I am very interested in the learning theories around the dominance of different hemispheres of the brain--the whole "left brain/right brain" business. Both according to the test we've taken and just observation in our everyday lives, my son and I are both right-brained--intuitive, global, diffuse (some might say "scattered") thinkers. My husband, on the other hand, is left-brained--sequential, narrowly-focused, organized, one-thing-at-a-time, logical thinker.
Of course, as the theories always say, no one (at least, no one without a brain injury or something) works out of just one half of the brain. We all can access both parts of the brains when we need to, but for most of us, it is easier or more natural to operate from one hemisphere or the other--leading up to apply the wrong hemisphere thinking to some tasks, just because that mode of thinking feels more natural to us.
However, I just came across a game to help us with that. The computer-based game Twinoo, by Dawn of Play, is a fast-paced game that requires you to draw on both sides of your brain. On the left side of the screen, a simple math problem flashes up, and you only have a few seconds to choose which of the three possible answers is the correct one.
Pretty easy so far, isn't it?
Except at the same time, a color mixing problem flashes up on the right side, and you have to select the correct answer for that one as well. This time, your "equation" is a square of one color (red, say) and another square of a different color (for example, blue). You have to decide which of the three squares of color below the problem is the right solution (in this case, purple).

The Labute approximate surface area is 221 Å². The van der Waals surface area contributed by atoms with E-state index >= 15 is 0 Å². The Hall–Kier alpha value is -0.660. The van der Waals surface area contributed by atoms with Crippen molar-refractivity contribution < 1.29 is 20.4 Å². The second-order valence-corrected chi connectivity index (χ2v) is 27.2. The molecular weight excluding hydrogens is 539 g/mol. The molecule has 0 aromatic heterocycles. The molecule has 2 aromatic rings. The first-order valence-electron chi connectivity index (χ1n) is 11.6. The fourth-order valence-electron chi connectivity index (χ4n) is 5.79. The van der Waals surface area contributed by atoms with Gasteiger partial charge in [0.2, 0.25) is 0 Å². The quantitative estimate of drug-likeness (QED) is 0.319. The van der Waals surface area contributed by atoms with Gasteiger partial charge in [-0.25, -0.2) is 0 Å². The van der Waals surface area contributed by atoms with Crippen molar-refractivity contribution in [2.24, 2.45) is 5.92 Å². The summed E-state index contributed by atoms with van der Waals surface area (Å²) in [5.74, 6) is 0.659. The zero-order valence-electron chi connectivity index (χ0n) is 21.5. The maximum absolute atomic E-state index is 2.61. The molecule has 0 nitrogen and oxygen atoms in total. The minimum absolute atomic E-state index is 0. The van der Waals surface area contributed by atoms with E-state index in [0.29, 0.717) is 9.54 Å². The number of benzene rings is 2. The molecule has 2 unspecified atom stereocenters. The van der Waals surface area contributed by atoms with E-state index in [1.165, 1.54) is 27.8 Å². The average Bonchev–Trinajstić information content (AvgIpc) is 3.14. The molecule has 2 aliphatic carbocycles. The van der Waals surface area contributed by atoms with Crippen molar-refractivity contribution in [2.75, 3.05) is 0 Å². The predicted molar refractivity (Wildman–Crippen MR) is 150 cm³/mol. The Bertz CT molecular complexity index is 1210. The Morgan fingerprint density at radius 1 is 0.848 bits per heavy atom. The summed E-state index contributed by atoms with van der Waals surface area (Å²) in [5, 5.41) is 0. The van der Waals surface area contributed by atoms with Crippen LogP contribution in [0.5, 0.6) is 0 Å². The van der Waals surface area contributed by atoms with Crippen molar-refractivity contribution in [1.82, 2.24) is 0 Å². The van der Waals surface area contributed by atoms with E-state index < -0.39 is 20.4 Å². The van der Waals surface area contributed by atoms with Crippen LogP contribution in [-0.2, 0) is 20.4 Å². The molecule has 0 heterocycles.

That doesn't sound too bad either. The thing is, the color equations usually aren't that clear cut. So, for example, you will get an aqua square and a light yellow square, and you have to figure out which of the three shades of green below is the most likely for that combination.
Plus, the time is ticking down on both of them at the same time. You go back and forth, answering both questions, until you've missed three on one side or the other. Then the game is over.
The best I've been able to do is 21 correct on both sides, for a total score of 42. I am finding that I am getting better, though...at least sometimes. And it isn't consistent for me about which side I mess up on--the left brain side or the right brain side.
I will also say I don't think this is the greatest test for right brain dominance. While I am right brained, I am not primarily a visual learner. I haven't tried it with my son yet, who is very visual, but I suspect he would be much better at it than I am. Of course, he is pretty much better than I am at all video games... he has those quick reflexes, if nothing else.
Anyway, it's a fun game to play for a bit, and I think it might just help develop both sides of your brain. At least, it couldn't hurt!